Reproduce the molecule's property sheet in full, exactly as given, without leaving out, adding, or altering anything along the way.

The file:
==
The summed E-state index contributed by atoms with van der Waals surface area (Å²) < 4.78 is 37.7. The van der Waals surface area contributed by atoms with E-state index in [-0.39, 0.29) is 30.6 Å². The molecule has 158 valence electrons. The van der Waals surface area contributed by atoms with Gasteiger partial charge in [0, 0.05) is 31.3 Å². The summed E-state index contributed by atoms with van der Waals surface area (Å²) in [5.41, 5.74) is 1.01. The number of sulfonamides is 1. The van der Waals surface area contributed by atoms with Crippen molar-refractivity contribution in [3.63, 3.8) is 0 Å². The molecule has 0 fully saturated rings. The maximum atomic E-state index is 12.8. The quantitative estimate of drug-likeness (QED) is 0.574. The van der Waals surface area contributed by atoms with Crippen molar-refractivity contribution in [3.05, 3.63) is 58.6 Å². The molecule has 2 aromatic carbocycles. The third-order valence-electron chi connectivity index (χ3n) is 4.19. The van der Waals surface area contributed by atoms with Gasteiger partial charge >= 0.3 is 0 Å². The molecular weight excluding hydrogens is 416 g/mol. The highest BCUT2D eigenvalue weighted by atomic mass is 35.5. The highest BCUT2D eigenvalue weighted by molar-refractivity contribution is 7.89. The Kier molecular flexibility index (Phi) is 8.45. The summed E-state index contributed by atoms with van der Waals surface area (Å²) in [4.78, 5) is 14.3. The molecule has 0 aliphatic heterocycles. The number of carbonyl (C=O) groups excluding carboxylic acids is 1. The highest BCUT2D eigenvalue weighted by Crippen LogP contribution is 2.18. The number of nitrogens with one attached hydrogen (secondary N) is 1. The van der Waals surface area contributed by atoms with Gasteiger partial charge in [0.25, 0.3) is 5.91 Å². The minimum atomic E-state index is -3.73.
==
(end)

The summed E-state index contributed by atoms with van der Waals surface area (Å²) < 4.78 is 37.7. The van der Waals surface area contributed by atoms with E-state index in [-0.39, 0.29) is 30.6 Å². The molecule has 158 valence electrons. The van der Waals surface area contributed by atoms with Gasteiger partial charge in [0, 0.05) is 31.3 Å². The summed E-state index contributed by atoms with van der Waals surface area (Å²) in [5.41, 5.74) is 1.01. The number of sulfonamides is 1. The van der Waals surface area contributed by atoms with Crippen molar-refractivity contribution in [3.63, 3.8) is 0 Å². The molecule has 0 fully saturated rings. The maximum atomic E-state index is 12.8. The quantitative estimate of drug-likeness (QED) is 0.574. The van der Waals surface area contributed by atoms with Crippen molar-refractivity contribution in [3.05, 3.63) is 58.6 Å². The molecule has 2 aromatic carbocycles. The third-order valence-electron chi connectivity index (χ3n) is 4.19. The van der Waals surface area contributed by atoms with Gasteiger partial charge >= 0.3 is 0 Å². The molecular weight excluding hydrogens is 416 g/mol. The highest BCUT2D eigenvalue weighted by atomic mass is 35.5. The highest BCUT2D eigenvalue weighted by molar-refractivity contribution is 7.89. The Kier molecular flexibility index (Phi) is 8.45. The summed E-state index contributed by atoms with van der Waals surface area (Å²) in [4.78, 5) is 14.3. The molecule has 0 aliphatic heterocycles. The number of carbonyl (C=O) groups excluding carboxylic acids is 1. The highest BCUT2D eigenvalue weighted by Crippen LogP contribution is 2.18. The number of nitrogens with one attached hydrogen (secondary N) is 1. The van der Waals surface area contributed by atoms with Gasteiger partial charge in [0.25, 0.3) is 5.91 Å². The minimum atomic E-state index is -3.73.